Monday 13 September 2010

Cairns blogger Michael Moore lodges defamation defence

Last month, on Friday 13th August, Councillor Alan Blake initiated defamation proceedings against the CairnsBlog, claiming some $350,000 in damages plus costs, interest, and “such further or other relief as the Court deems just."

Along with a number of concerned citizens and readers of CairnsBlog, Bryan Law wrote to Cairns Regional Council CEO Lyn Russell, to insist that Blake not receive any legal or financial support for his case. This followed information that Alan Blake had sought funding to support his legal action.

Last week it was announced that Council would not support the legal action. The 'legal consideration' that the CEO took, concluded that that the motion passed at a March Finance and Administration for Legal Costs indemnity for Council officers, should not extend to such cases as Councillor Blake taking defamation action against a ratepayer.

Bryan Law reviews the action and says he's offended that any politician will interfere in free speech.

Councillor Blake claims to have developed suicidal tendencies, and been less able to attend Council and other public functions because of the comments made about his behaviour on the CairnsBlog.

Apparently his deep disturbance didn’t stop him from asking for rate-payers money to fund his suit – an application refused by CEO Lyn Russell only last week.

Late on Friday afternoon the author of CairnsBlog, Michael Moore, lodged his defence with the Supreme Court [Download]. A copy to Councillor Alan Blake’s solicitor, the splendidly generic “FNQ Legal” of Draper Street, was also served.

In his defence, Mr Moore points out that:
  • “A blog is a mixture of fact, opinion, and comment about contemporary issues of interest to its audience. As well as providing content that, in the opinion of the publisher is worthy of public discussion, it also provides an avenue for that discussion to occur via comments made to and published on the blog”.

  • “A blog is not a newspaper. The language and culture of blogging is more free-wheeling and pungent than is commonly found in a newspaper”.

Central to the public interest in this case is the nature of blogging and its impact on political discourse. Mr Moore is expected to argue that the immediacy, the interactive nature, and the comparative freedom of blogging are what makes it so valuable to our digital society, especially given the failures of mainstream media to give a voice to ordinary Australians.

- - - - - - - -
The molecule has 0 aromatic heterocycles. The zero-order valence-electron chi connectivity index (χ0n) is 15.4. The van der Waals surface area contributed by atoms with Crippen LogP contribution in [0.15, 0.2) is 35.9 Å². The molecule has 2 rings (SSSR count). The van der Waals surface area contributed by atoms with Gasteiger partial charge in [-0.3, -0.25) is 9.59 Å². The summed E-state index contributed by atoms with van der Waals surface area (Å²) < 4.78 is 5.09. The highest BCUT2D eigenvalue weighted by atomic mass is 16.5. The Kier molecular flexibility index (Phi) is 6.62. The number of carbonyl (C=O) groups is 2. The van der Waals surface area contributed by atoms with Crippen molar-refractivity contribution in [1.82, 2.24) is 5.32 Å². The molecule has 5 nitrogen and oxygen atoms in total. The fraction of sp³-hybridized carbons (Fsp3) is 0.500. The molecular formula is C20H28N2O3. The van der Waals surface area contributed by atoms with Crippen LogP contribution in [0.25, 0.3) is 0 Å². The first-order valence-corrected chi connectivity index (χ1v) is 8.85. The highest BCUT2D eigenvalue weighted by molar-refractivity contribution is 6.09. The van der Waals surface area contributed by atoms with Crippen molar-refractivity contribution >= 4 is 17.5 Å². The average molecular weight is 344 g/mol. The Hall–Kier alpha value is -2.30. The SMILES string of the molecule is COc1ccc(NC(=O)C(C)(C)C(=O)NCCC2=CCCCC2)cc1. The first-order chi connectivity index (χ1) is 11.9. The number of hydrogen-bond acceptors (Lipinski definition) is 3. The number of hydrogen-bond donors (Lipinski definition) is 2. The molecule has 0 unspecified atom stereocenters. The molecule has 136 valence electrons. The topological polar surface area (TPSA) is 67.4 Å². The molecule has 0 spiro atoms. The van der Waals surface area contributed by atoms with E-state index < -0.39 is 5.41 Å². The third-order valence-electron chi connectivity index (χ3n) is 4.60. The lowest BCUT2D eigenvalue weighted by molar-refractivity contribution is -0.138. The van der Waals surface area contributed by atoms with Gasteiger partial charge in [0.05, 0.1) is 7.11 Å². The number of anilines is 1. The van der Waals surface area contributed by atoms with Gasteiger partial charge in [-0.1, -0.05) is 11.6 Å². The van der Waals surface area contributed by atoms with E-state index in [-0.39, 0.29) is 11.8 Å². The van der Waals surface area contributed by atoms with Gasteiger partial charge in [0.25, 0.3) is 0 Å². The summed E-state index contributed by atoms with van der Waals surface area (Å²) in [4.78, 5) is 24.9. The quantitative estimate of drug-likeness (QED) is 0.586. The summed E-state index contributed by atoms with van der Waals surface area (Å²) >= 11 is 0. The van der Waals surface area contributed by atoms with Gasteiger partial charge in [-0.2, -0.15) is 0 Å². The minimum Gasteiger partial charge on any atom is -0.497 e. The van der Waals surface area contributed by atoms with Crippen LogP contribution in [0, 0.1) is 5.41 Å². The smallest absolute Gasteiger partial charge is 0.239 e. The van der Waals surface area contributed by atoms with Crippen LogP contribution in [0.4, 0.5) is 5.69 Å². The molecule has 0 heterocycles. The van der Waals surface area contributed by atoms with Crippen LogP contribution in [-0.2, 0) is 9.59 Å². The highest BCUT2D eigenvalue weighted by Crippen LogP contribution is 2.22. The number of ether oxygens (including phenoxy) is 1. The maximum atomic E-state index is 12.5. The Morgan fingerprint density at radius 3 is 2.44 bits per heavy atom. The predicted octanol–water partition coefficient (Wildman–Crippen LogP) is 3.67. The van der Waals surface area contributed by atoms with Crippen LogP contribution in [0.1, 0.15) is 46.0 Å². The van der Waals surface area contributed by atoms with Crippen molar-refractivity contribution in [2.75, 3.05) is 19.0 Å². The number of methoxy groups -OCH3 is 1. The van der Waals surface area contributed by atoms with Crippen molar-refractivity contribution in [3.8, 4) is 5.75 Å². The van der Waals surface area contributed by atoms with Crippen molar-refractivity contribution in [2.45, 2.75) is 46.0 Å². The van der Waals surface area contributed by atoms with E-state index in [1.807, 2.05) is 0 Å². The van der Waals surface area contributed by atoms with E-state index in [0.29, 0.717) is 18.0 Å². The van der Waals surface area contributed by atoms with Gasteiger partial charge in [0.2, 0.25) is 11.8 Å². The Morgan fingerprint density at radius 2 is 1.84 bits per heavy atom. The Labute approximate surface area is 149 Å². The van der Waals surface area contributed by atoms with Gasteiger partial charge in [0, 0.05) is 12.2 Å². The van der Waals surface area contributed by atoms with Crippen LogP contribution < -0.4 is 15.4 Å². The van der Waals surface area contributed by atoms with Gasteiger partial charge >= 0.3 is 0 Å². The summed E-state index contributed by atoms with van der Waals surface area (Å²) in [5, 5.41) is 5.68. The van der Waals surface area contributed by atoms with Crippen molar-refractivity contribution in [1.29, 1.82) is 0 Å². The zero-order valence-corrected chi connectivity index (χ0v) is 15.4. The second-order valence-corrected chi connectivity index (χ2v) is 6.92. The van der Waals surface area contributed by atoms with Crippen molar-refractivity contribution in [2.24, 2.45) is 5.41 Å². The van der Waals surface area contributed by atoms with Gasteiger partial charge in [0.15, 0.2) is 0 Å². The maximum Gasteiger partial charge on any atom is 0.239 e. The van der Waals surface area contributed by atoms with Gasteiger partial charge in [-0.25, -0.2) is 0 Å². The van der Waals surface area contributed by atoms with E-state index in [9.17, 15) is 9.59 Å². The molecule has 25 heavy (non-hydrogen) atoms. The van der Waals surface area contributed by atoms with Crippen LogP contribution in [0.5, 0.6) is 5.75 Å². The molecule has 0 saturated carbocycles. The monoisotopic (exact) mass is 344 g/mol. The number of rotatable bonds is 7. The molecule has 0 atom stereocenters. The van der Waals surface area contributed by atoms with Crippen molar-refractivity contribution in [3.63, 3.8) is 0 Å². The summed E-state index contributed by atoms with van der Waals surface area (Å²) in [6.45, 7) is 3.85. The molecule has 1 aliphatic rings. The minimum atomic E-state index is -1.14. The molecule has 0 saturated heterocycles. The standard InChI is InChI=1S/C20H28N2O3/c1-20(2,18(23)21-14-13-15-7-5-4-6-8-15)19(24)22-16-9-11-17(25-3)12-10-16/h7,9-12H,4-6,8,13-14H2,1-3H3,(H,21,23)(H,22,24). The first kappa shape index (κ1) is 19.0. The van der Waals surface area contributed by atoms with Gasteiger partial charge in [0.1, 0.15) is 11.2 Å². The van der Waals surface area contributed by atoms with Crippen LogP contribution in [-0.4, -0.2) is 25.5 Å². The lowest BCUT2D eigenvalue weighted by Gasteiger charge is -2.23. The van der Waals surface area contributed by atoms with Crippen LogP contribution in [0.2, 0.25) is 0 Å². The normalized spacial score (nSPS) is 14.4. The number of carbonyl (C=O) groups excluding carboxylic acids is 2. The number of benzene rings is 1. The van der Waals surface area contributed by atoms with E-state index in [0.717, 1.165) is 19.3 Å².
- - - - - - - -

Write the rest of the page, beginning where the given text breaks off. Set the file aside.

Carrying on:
"You only have to look at the recent Australian election, and notice the strong public participation on CairnsBlog to know that we play a vital and emerging role in debate on matters of government and politics," Michael Moore said, speaking outside the Cairns Courthouse on Friday to this commentator.

"My ongoing attention to Alan Blake’s behaviour is a part of that same discussion. It’s all about how we hold our politicians accountable to the electorate," Michael Moore said.

In his defence, Mr Moore has cited the famous defamation case of “Lange v ABC” in which the High Court of Australia disclosed a Constitutional protection for freedom of discussion about matters of politics and government. While the freedom so disclosed is conditional on reasonable safeguards against malice and defamation, Mr Moore is confident that the Court will find he has acted within those constraints, and that his defences will succeed.

In his Defence, Mr Moore says that his blog must be compared to other blogs when assessing the standards of comment and discussion. Other Australian blogs include Andrew Bolt’s, David Farrar's Kiwiblog, and Tim Blair’s.

In his Plaint, Councillor Blake refers more often to comments than to the substantive threads published. One comment he quotes at length a comment by “Veritas that accuses Alan of “Narcissistic Personality Disorder”.

If you dial up Andrew Bolt’s blog and search it for “narcissistic”, you’ll get 89 hits, and that’s the abbreviated list. It’s used by commenters much more than by Mr Bolt.

No doubt Mr Moore will be relying on the blogosphere context of both his published comments, and those of the commenters who’ve contributed to discussion about Councillor Blake’s behaviour. It’s clear that the context of blogging in Australia includes the regular use of “Narcissistic” personality disorder to diminish the credibility of anyone whose opinions the writer disagrees with.

You may not like that - I certainly don’t. It strikes me as an abuse of psychiatry, but it’s become a regular feature of the blogosphere, and any person participating in blog culture must surely recognise the way it’s used.

It’s not a diagnosis. It doesn’t mean that anyone is actually narcissistic. It’s just an insult. While it’s regrettable that we have a culture of insult in Australian political life, it isn’t surprising, unusual, or defamatory. Even Councillor Blake has been known to insult his political opponents – for example, regularly accusing ex-Mayor Kevin Byrne of “corruption” - in personal conversations with me.